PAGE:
About a month ago my sister and her husband came to visit and I met them in Edinburgh for a few days. They were staying in an area  just south of George Street, which was absolutely lovely. While we were there we stumbled upon a few places I’ve been meaning to share. The first of which was the most charming coffee shops called Cuckoo Bakery, they also serve some of the best cupcakes I’ve ever had (and I’ve tried a lot). 

On top of being delicious to eat, their presentation was spot on, white dishes with graphics of Edinburgh, men in kilts and birds (“put a bird on it!”), a large wooden display case for the cupcakes and best of all cuckoo clocks! If you ever find yourself in Edinburgh you must check it out.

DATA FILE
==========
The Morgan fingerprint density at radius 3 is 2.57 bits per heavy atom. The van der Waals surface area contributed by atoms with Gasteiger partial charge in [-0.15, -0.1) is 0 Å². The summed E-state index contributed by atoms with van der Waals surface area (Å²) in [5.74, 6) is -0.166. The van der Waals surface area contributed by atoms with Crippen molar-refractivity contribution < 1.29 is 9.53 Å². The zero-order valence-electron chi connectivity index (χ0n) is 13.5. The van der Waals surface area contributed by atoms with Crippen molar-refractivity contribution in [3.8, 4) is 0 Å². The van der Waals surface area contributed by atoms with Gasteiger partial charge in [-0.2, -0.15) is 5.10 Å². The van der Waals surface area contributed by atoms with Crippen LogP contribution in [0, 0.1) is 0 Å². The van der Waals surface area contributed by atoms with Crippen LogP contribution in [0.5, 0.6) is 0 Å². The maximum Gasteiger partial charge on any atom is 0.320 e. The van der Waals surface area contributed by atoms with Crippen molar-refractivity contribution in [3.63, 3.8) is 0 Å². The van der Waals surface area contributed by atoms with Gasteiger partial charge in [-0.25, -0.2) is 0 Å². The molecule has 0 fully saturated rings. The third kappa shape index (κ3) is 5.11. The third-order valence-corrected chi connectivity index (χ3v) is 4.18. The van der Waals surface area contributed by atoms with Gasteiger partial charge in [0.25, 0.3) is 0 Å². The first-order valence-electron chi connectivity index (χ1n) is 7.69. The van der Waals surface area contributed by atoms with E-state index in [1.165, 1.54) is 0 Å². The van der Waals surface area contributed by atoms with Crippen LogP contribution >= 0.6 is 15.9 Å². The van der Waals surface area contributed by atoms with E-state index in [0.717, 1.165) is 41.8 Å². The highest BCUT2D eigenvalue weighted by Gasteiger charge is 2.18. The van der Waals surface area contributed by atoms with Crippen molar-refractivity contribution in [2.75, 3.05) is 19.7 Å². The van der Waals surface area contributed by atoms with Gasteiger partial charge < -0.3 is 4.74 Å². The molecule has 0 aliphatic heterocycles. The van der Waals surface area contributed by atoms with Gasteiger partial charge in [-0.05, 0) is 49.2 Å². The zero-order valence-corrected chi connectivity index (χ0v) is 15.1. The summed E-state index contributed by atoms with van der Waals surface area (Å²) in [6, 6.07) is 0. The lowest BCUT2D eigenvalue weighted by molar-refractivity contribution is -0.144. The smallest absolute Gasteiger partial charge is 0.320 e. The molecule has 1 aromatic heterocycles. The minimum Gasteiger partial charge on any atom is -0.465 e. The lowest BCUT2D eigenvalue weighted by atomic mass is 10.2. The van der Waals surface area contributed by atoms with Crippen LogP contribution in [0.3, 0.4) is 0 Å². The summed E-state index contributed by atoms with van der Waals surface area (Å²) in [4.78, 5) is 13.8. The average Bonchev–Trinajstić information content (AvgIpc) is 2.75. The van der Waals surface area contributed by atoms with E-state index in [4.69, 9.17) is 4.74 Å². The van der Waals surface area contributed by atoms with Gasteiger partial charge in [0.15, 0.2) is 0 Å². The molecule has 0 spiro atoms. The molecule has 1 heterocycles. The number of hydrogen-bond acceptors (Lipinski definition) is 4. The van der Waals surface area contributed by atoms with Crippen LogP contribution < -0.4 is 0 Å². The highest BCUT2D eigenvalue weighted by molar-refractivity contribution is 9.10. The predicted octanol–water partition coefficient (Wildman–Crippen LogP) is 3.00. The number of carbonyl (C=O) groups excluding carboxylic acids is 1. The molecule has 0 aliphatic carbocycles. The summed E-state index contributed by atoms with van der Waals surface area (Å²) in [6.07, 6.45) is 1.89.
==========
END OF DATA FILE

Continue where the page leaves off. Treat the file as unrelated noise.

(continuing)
Life of Graduate Student

Oy, I haven’t been very good about updates. The past few weeks I had my first two essays due and I found myself spending most of my time in the lovely post graduate Art History study rooms (I say that with sincerity, they are quite nice and have views of the sea). Before I arrived in St Andrews I was so eager to be a student again. Three years of work in the ‘real world’ and all I longed for was the smell of old books in the library, piecing together bits of history like an historical detective, and enjoying the general intellectual atmosphere that abounds in academia. I had completely romanticized the entire academic experience and forgotten the downside…the late nights, the stress of writing a paper – staring endlessly at a blank screen, and never being able to feel like you have finished anything until the term is complete.